Family history researchers are eagerly awaiting the April 1 release of the 1950 census records, and Tuesday, 8 March, a program presented by Blount County Genealogical and Historical Society President Tim Walker will outline the types of information that will be available in this census.
Walker said the first census in the United States was taken in 1790 and then every 10 years thereafter.
“For privacy reasons, census records are not released until 72 years after the data was collected,” Walker said. Since the date of the 1950 census was April 1, the data will be officially released for consultation on April 1, 2022.
“This is really key information for people doing genealogy research, because almost every family in the country will be listed. Some genealogists are almost counting the days. When the 1940 census was released 10 years ago, there were people at every computer in the library, dying to see what they might find.
The program, free and open to the public, will begin at 7 p.m. Tuesday in the Sharon Lawson Room at the Blount County Public Library. Walker will have a PowerPoint presentation along with a copy of the census form and a 1950 map of Blount County showing all the districts.
“I’m going to go through all the different questions and let people know what kind of information they can expect to see,” Walker said. “I’m going to do a little preamble and get into the historical context of census records, around the world and in the United States, and some of the major changes that have happened over the years. I’m not reviewing all the 10 year periods, but if there was a significant change from one census to the next, I will discuss what that entailed and how we had progressed to 1950.”
Walker said each census has a particular date, which can vary from census to census. Before 1950, some of them took place in January or until October. “The dates have changed over the years, but they’ve probably been standardized since around 1950,” he said.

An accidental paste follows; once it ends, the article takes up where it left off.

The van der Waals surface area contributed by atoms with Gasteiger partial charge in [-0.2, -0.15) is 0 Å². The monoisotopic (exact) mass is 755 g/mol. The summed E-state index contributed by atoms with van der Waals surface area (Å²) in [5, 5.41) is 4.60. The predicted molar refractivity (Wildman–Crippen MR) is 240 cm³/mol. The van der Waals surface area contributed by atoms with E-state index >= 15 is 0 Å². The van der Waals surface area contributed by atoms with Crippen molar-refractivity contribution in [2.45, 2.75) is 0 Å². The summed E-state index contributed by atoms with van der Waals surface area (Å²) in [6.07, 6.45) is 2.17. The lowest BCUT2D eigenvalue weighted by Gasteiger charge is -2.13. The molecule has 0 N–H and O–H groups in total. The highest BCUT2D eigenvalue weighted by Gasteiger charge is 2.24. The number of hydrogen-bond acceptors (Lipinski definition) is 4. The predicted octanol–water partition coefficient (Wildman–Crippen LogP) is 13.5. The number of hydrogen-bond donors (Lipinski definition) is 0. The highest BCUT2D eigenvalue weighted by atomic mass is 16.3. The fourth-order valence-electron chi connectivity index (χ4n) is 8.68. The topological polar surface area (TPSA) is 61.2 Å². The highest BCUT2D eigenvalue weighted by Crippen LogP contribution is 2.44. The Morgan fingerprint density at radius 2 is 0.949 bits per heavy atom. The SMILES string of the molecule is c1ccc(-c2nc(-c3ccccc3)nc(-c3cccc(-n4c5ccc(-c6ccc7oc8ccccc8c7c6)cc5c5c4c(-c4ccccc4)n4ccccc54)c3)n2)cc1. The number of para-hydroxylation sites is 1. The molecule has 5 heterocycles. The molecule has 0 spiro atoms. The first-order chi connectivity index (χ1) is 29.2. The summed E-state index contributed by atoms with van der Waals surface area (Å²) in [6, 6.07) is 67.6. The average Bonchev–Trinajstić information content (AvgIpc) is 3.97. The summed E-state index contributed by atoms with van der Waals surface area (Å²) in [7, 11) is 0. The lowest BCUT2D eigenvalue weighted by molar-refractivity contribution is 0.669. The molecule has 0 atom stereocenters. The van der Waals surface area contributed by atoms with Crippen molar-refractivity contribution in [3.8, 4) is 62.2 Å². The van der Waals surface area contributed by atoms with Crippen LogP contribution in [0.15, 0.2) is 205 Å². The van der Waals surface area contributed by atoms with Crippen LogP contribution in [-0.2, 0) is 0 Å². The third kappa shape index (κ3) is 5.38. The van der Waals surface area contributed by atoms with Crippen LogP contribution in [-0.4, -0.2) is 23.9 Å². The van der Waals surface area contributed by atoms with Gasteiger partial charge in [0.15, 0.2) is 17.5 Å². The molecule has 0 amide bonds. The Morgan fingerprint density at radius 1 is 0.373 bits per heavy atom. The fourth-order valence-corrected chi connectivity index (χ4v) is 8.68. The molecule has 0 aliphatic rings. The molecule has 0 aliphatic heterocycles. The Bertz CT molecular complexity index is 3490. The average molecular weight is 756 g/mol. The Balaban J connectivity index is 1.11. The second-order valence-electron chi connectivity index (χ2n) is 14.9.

The 1950 census provides information on members of each household as of April 1, although the data was collected much later. “For example, if someone died after April 1, they would be counted; or if a child was born after April 1, technically they shouldn’t be counted even though they sometimes are,” Walker said.
“Each census is a little different in what they ask for,” he said. “The government is mainly looking for statistics; it’s not just a count. Obviously they want to establish what the population is across the country so that your House of Representatives numbers across the country are broken down by population. Individual states are allowed to redefine their district boundaries based on census records, for example.
For family history researchers, however, census records are valuable tools for tracing their roots.
“Census records are probably one of the readily available records,” Walker said. “There are several websites that have made them available electronically. For years and years almost every county library purchased census microfilm as it became available.
“The census gives you a family snapshot every 10 years. It shows where they lived and, based on the census you’re looking at, who the children were at that time and how old they were, so you can approximate the birth dates of these people, see what communities they lived in. It is probably one of our basic tools in genealogical research.
BCGHS Treasurer Max Renfro provided Walker with information on websites where the census can be found once it is made public by the National Archives (www.archives.gov).
“This year’s release will be a bit different than it has been in the past,” Renfro said. “In the past, it took websites like Family Search or Ancestry several months to come in and index it, because without indexing it’s very difficult for people to use it. But the National Archives, which is a government agency, has purchased equipment that will be able to scan and index documents using optical character recognition/artificial intelligence. This way they will post it on their website which will make it easier for everyone.
Walker will talk more about the website where researchers can find census information during the program.
Renfro said the program would benefit anyone unfamiliar with census records, including people who are just starting their research. “This census is the first I will take part in,” he said. “I was born in 1949. It will be the one a lot of people will be in for the first time, or maybe for some of the younger ones their parents will be for the first time.
“In my opinion, if you’re doing genealogical research, the census is probably one of the most valuable tools you can have,” he said.